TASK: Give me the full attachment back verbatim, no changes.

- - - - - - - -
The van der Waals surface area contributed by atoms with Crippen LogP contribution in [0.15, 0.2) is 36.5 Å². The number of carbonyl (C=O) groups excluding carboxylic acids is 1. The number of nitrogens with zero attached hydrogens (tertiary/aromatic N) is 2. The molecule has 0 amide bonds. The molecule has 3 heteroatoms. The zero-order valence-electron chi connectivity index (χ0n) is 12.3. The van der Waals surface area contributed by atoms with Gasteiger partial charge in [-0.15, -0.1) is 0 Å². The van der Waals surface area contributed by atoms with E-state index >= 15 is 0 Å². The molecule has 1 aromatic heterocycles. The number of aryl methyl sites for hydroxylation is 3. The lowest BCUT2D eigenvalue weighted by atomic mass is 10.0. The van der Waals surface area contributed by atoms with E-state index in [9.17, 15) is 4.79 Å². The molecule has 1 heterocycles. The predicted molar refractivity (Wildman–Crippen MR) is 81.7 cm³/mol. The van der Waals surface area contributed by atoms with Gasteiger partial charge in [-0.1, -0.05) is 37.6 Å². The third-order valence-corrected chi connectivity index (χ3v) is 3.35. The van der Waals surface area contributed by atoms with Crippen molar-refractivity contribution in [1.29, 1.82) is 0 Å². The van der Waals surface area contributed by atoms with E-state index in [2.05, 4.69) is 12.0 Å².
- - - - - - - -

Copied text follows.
The van der Waals surface area contributed by atoms with Crippen LogP contribution in [0.15, 0.2) is 36.5 Å². The number of carbonyl (C=O) groups excluding carboxylic acids is 1. The number of nitrogens with zero attached hydrogens (tertiary/aromatic N) is 2. The molecule has 0 amide bonds. The molecule has 3 heteroatoms. The zero-order valence-electron chi connectivity index (χ0n) is 12.3. The van der Waals surface area contributed by atoms with Gasteiger partial charge in [-0.15, -0.1) is 0 Å². The van der Waals surface area contributed by atoms with E-state index >= 15 is 0 Å². The molecule has 1 aromatic heterocycles. The number of aryl methyl sites for hydroxylation is 3. The lowest BCUT2D eigenvalue weighted by atomic mass is 10.0. The van der Waals surface area contributed by atoms with E-state index in [9.17, 15) is 4.79 Å². The molecule has 1 heterocycles. The predicted molar refractivity (Wildman–Crippen MR) is 81.7 cm³/mol. The van der Waals surface area contributed by atoms with Gasteiger partial charge in [-0.1, -0.05) is 37.6 Å². The third-order valence-corrected chi connectivity index (χ3v) is 3.35. The van der Waals surface area contributed by atoms with Crippen molar-refractivity contribution in [1.29, 1.82) is 0 Å². The van der Waals surface area contributed by atoms with E-state index in [2.05, 4.69) is 12.0 Å².